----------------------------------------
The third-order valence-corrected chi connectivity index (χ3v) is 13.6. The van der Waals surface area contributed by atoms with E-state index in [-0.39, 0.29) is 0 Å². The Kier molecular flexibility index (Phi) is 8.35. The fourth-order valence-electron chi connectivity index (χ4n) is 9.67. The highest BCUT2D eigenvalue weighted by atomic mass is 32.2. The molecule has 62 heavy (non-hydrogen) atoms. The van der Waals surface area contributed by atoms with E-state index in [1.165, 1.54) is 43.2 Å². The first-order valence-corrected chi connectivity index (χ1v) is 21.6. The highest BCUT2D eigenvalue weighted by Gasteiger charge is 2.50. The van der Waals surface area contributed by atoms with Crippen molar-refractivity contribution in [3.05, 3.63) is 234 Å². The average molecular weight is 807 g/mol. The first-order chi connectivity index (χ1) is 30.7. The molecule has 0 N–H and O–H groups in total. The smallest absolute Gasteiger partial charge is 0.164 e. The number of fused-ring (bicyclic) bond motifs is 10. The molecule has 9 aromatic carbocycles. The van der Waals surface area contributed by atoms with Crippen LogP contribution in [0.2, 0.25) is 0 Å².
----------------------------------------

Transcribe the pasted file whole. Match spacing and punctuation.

The third-order valence-corrected chi connectivity index (χ3v) is 13.6. The van der Waals surface area contributed by atoms with E-state index in [-0.39, 0.29) is 0 Å². The Kier molecular flexibility index (Phi) is 8.35. The fourth-order valence-electron chi connectivity index (χ4n) is 9.67. The highest BCUT2D eigenvalue weighted by atomic mass is 32.2. The molecule has 62 heavy (non-hydrogen) atoms. The van der Waals surface area contributed by atoms with E-state index in [1.165, 1.54) is 43.2 Å². The first-order valence-corrected chi connectivity index (χ1v) is 21.6. The highest BCUT2D eigenvalue weighted by Gasteiger charge is 2.50. The van der Waals surface area contributed by atoms with Crippen molar-refractivity contribution in [3.05, 3.63) is 234 Å². The average molecular weight is 807 g/mol. The first-order chi connectivity index (χ1) is 30.7. The molecule has 0 N–H and O–H groups in total. The smallest absolute Gasteiger partial charge is 0.164 e. The number of fused-ring (bicyclic) bond motifs is 10. The molecule has 9 aromatic carbocycles. The van der Waals surface area contributed by atoms with Crippen LogP contribution in [0.2, 0.25) is 0 Å².